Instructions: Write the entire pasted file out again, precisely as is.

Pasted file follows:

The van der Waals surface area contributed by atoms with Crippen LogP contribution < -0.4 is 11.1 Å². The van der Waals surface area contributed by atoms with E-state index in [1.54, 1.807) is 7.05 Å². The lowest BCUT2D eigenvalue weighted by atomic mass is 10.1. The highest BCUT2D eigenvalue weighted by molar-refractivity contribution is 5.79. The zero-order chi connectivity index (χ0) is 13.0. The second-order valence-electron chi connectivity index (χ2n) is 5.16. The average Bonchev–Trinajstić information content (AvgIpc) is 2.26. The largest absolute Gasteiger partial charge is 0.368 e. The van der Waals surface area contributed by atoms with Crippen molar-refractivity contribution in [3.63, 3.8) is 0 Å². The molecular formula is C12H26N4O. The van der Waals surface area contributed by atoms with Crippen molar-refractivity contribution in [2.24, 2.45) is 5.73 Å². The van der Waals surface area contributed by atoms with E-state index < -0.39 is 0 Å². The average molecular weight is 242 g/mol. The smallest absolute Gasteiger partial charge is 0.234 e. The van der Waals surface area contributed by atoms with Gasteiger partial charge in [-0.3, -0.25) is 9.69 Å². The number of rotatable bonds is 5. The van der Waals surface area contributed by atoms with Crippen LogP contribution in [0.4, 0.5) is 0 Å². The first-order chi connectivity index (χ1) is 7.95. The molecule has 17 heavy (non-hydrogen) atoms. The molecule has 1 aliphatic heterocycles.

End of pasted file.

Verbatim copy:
The van der Waals surface area contributed by atoms with Crippen LogP contribution < -0.4 is 11.1 Å². The van der Waals surface area contributed by atoms with E-state index in [1.54, 1.807) is 7.05 Å². The lowest BCUT2D eigenvalue weighted by atomic mass is 10.1. The highest BCUT2D eigenvalue weighted by molar-refractivity contribution is 5.79. The zero-order chi connectivity index (χ0) is 13.0. The second-order valence-electron chi connectivity index (χ2n) is 5.16. The average Bonchev–Trinajstić information content (AvgIpc) is 2.26. The largest absolute Gasteiger partial charge is 0.368 e. The van der Waals surface area contributed by atoms with Crippen molar-refractivity contribution in [3.63, 3.8) is 0 Å². The molecular formula is C12H26N4O. The van der Waals surface area contributed by atoms with Crippen molar-refractivity contribution in [2.24, 2.45) is 5.73 Å². The van der Waals surface area contributed by atoms with E-state index < -0.39 is 0 Å². The average molecular weight is 242 g/mol. The smallest absolute Gasteiger partial charge is 0.234 e. The van der Waals surface area contributed by atoms with Gasteiger partial charge in [-0.3, -0.25) is 9.69 Å². The number of rotatable bonds is 5. The van der Waals surface area contributed by atoms with Crippen LogP contribution in [0.4, 0.5) is 0 Å². The first-order chi connectivity index (χ1) is 7.95. The molecule has 17 heavy (non-hydrogen) atoms. The molecule has 1 aliphatic heterocycles.